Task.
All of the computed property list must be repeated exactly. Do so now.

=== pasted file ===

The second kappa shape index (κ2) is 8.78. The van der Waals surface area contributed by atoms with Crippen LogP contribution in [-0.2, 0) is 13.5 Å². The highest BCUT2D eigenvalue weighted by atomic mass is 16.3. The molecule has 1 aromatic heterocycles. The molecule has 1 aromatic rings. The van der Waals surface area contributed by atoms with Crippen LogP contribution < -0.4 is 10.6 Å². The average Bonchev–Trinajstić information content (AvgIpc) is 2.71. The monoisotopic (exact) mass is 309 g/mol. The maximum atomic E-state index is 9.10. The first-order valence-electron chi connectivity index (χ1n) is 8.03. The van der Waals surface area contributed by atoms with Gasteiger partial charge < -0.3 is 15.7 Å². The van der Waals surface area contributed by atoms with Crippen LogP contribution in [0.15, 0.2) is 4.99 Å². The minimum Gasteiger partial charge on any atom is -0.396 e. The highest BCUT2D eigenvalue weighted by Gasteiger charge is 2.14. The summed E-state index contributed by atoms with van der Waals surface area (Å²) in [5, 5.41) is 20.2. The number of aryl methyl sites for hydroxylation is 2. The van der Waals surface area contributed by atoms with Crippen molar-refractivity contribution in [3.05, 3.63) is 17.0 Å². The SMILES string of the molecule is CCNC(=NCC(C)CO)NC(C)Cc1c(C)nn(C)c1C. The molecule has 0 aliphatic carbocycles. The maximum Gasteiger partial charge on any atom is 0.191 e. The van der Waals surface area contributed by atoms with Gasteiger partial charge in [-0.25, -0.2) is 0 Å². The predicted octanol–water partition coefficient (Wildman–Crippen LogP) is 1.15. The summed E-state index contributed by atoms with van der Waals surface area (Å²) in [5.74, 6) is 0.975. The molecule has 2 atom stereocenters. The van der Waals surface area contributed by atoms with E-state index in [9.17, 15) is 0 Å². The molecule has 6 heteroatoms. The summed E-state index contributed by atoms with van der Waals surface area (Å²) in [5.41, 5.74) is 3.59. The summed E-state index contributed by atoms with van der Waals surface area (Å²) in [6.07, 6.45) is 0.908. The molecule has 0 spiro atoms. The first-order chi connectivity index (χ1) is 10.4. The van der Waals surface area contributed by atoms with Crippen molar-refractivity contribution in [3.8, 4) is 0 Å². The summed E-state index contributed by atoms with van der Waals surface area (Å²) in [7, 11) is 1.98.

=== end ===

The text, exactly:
The second kappa shape index (κ2) is 8.78. The van der Waals surface area contributed by atoms with Crippen LogP contribution in [-0.2, 0) is 13.5 Å². The highest BCUT2D eigenvalue weighted by atomic mass is 16.3. The molecule has 1 aromatic heterocycles. The molecule has 1 aromatic rings. The van der Waals surface area contributed by atoms with Crippen LogP contribution < -0.4 is 10.6 Å². The average Bonchev–Trinajstić information content (AvgIpc) is 2.71. The monoisotopic (exact) mass is 309 g/mol. The maximum atomic E-state index is 9.10. The first-order valence-electron chi connectivity index (χ1n) is 8.03. The van der Waals surface area contributed by atoms with Gasteiger partial charge < -0.3 is 15.7 Å². The van der Waals surface area contributed by atoms with Crippen LogP contribution in [0.15, 0.2) is 4.99 Å². The minimum Gasteiger partial charge on any atom is -0.396 e. The highest BCUT2D eigenvalue weighted by Gasteiger charge is 2.14. The summed E-state index contributed by atoms with van der Waals surface area (Å²) in [5, 5.41) is 20.2. The number of aryl methyl sites for hydroxylation is 2. The van der Waals surface area contributed by atoms with Crippen molar-refractivity contribution in [3.05, 3.63) is 17.0 Å². The SMILES string of the molecule is CCNC(=NCC(C)CO)NC(C)Cc1c(C)nn(C)c1C. The molecule has 0 aliphatic carbocycles. The maximum Gasteiger partial charge on any atom is 0.191 e. The van der Waals surface area contributed by atoms with Gasteiger partial charge in [-0.25, -0.2) is 0 Å². The predicted octanol–water partition coefficient (Wildman–Crippen LogP) is 1.15. The summed E-state index contributed by atoms with van der Waals surface area (Å²) in [5.74, 6) is 0.975. The molecule has 2 atom stereocenters. The van der Waals surface area contributed by atoms with E-state index in [9.17, 15) is 0 Å². The molecule has 6 heteroatoms. The summed E-state index contributed by atoms with van der Waals surface area (Å²) in [5.41, 5.74) is 3.59. The summed E-state index contributed by atoms with van der Waals surface area (Å²) in [6.07, 6.45) is 0.908. The molecule has 0 spiro atoms. The first-order chi connectivity index (χ1) is 10.4. The van der Waals surface area contributed by atoms with Crippen molar-refractivity contribution in [3.8, 4) is 0 Å². The summed E-state index contributed by atoms with van der Waals surface area (Å²) in [7, 11) is 1.98.